Boeing and NASA to develop a lower-emission airplane

Le president de la Nasa, Bill Nelson (ALEX WONG/Getty )


NASA and Boeing announced that they have formed a partnership to develop a next-generation commercial airplane with lower carbon emissions.

The space agency will invest $425 million over seven years in the project, with Boeing and its partners investing approximately $725 million.

The function of the partnership is to produce future commercial aircraft that are “more fuel efficient, with benefits for the environment, the commercial aviation industry and passengers around the world,” said space agency boss Bill Nelson.

“If we are successful, we could see these technologies in the airplanes people fly in the 2030s,” he added in a statement Wednesday.

The partnership agreement calls for Nasa and Boeing to build, test and fly a full-scale single-aisle demonstrator.

“The technologies presented and tested in the program will inspire future projects and could lead to breakthroughs in aerodynamics and advances in fuel economy,” Boeing said.

Nasa is aware of pollution problems and engineers will attempt to develop an aircraft with a 30 percent reduction in fuel consumption and emissions compared to the most fuel-efficient single-aisle aircraft today.

NASA plans to complete testing of the program by the late 2020s so that the technologies and design can be applied to the next generation of single-aisle aircraft.

Single-aisle aircraft are the most common aircraft in airline fleets and account for nearly half of the global aviation emissions, according to Nasa.

The Boeing Group and Nasa plan to test an innovative wing that creates less drag and burns less fuel.

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Boeing and NASA to develop a lower-emission airplane

Le president de la Nasa, Bill Nelson (ALEX WONG/Getty )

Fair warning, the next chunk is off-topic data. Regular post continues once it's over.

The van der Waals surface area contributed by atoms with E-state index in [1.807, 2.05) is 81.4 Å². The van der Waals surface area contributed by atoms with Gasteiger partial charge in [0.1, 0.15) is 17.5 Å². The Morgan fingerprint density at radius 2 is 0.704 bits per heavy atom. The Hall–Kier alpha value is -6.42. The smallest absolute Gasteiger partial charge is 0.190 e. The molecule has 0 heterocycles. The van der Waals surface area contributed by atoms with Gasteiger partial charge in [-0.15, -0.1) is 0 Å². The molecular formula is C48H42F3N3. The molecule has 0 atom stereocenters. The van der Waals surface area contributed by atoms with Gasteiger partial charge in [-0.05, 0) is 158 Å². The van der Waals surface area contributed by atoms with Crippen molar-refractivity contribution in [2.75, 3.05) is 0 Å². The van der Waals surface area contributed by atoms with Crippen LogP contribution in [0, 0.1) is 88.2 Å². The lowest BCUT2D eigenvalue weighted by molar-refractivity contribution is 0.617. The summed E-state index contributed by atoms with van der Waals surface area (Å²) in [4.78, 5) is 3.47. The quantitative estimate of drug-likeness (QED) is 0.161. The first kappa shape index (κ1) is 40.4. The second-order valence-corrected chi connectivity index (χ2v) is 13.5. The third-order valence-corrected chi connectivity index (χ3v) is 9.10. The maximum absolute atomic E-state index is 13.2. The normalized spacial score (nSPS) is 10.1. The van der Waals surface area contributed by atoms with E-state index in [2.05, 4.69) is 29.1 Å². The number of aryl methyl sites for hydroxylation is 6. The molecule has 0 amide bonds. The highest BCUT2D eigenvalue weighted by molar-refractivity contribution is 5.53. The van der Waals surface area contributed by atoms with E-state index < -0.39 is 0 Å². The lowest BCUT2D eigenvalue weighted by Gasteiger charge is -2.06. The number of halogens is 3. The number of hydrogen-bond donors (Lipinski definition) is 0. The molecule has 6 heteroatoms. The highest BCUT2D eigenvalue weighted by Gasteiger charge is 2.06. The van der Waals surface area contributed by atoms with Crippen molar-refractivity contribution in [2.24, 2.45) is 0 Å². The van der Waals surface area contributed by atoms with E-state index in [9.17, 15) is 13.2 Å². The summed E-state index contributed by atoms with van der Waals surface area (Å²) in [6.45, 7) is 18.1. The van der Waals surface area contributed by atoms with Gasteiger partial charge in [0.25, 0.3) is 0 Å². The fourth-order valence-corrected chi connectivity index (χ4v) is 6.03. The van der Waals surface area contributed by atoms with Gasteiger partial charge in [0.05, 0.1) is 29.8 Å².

NASA and Boeing announced that they have formed a partnership to develop a next-generation commercial airplane with lower carbon emissions. The space agency will invest $425 million over seven years in the project, with Boeing and its partners investing approximately $725 million. The function of the partnership is to produce future commercial aircraft that are "more fuel efficient, with benefits for the environment, the commercial aviation industry and passengers around the world," said space agency boss Bill Nelson. "If we are successful, we could see these technologies in the airplanes people fly in the 2030s," he added in a statement Wednesday. The partnership agreement calls for Nasa and Boeing to build, test and fly a full-scale single-aisle demonstrator. "The technologies presented and tested in the program will inspire future projects and could lead to breakthroughs in aerodynamics and advances in fuel economy," Boeing said. Nasa is aware of pollution problems and engineers will attempt to develop an aircraft with a 30 percent reduction in fuel consumption and emissions compared to the most fuel-efficient single-aisle aircraft today. NASA plans to complete testing of the program by the late 2020s so that the technologies and design can be applied to the next generation of single-aisle aircraft. Single-aisle aircraft are the most common aircraft in airline fleets and account for nearly half of the global aviation emissions, according to Nasa. The Boeing Group and Nasa plan to test an innovative wing that creates less drag and burns less fuel.
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